A quality ship's figurehead carving, time has claimed this work's formal identity. We strongly feel that such a unique carving was made to decorate a specific ship, named after the man who inspired the carver. Possibly a posthumous tribute to a company's founder, a business owner, or a noted captain. Well carved, this work emboldened the bow of a coast-wise vessel, looking forward at the progress of its ship.
Our speculation over his nationality is far from conclusive. The blue collar is telling of a nautical affiliation, if he is French or Italian, as we suspect. Could he be a well-dressed British man, or even, as a colleague supposed, a bare-knuckle boxer dressed up to celebrate a recent victory? Tobacco business lord from Scotland? His moustache is nearly universal late 19th Century.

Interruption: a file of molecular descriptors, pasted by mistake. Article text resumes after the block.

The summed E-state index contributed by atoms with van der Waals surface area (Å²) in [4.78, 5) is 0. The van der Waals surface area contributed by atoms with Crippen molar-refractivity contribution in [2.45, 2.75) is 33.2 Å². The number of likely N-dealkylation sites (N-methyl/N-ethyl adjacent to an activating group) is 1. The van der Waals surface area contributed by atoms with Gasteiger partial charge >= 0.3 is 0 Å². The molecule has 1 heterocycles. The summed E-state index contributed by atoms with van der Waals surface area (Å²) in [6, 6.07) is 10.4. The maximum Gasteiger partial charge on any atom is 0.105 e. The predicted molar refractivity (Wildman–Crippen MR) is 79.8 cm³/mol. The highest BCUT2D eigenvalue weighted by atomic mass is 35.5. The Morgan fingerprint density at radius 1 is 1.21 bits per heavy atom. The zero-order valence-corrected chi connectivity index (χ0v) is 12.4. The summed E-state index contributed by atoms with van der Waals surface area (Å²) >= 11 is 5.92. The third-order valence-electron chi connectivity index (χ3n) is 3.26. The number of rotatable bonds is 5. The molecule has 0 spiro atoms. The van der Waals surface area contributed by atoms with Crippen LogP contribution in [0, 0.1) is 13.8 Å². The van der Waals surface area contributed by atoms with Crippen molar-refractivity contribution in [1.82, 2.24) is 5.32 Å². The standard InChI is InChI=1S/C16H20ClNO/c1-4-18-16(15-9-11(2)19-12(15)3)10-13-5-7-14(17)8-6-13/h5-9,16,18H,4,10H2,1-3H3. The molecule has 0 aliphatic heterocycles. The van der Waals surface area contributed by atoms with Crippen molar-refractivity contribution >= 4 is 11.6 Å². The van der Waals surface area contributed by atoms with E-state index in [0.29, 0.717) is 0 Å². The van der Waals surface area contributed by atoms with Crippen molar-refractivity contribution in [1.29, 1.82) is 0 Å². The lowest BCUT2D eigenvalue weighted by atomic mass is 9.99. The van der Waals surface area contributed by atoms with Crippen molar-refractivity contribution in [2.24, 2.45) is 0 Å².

Whoever he is, and whomever carved this figurehead, it is a fine representation of man's head and upper shoulders, and would have held its position on a ships bow proudly. Unlike many figureheads this one retains very old paint. Their exposure to the elements meant that figureheads were repainted often and many old figureheads sport newer paint jobs while this one has a great, aged patina. Today, it sits on a sleek and well-built pillar to display in a collection.
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